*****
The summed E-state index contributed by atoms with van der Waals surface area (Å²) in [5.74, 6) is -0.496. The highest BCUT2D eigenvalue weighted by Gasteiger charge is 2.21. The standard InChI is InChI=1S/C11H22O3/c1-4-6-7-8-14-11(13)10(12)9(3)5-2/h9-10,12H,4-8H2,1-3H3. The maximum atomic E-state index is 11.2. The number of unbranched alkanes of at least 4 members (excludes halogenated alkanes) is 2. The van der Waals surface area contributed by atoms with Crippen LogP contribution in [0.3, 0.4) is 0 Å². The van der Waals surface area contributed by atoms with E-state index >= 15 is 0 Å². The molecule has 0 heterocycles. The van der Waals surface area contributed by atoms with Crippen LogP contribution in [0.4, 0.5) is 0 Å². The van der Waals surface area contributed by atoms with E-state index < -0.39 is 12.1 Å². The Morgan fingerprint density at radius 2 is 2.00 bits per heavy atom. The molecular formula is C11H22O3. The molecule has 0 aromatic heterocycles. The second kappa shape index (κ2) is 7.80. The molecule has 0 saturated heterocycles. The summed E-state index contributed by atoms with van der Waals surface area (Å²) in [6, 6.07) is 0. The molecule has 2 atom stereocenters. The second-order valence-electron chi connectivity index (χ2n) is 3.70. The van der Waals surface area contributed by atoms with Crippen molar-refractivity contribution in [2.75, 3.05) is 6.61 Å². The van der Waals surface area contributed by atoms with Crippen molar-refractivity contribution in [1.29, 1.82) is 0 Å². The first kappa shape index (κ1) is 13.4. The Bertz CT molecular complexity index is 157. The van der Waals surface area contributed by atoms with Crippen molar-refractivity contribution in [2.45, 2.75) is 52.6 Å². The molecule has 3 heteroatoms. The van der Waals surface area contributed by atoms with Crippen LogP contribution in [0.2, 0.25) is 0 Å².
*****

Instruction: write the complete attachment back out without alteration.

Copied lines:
The summed E-state index contributed by atoms with van der Waals surface area (Å²) in [5.74, 6) is -0.496. The highest BCUT2D eigenvalue weighted by Gasteiger charge is 2.21. The standard InChI is InChI=1S/C11H22O3/c1-4-6-7-8-14-11(13)10(12)9(3)5-2/h9-10,12H,4-8H2,1-3H3. The maximum atomic E-state index is 11.2. The number of unbranched alkanes of at least 4 members (excludes halogenated alkanes) is 2. The van der Waals surface area contributed by atoms with Crippen LogP contribution in [0.3, 0.4) is 0 Å². The van der Waals surface area contributed by atoms with E-state index >= 15 is 0 Å². The molecule has 0 heterocycles. The van der Waals surface area contributed by atoms with Crippen LogP contribution in [0.4, 0.5) is 0 Å². The van der Waals surface area contributed by atoms with E-state index < -0.39 is 12.1 Å². The Morgan fingerprint density at radius 2 is 2.00 bits per heavy atom. The molecular formula is C11H22O3. The molecule has 0 aromatic heterocycles. The second kappa shape index (κ2) is 7.80. The molecule has 0 saturated heterocycles. The summed E-state index contributed by atoms with van der Waals surface area (Å²) in [6, 6.07) is 0. The molecule has 2 atom stereocenters. The second-order valence-electron chi connectivity index (χ2n) is 3.70. The van der Waals surface area contributed by atoms with Crippen molar-refractivity contribution in [2.75, 3.05) is 6.61 Å². The van der Waals surface area contributed by atoms with Crippen molar-refractivity contribution in [1.29, 1.82) is 0 Å². The first kappa shape index (κ1) is 13.4. The Bertz CT molecular complexity index is 157. The van der Waals surface area contributed by atoms with Crippen molar-refractivity contribution in [2.45, 2.75) is 52.6 Å². The molecule has 3 heteroatoms. The van der Waals surface area contributed by atoms with Crippen LogP contribution in [0.2, 0.25) is 0 Å².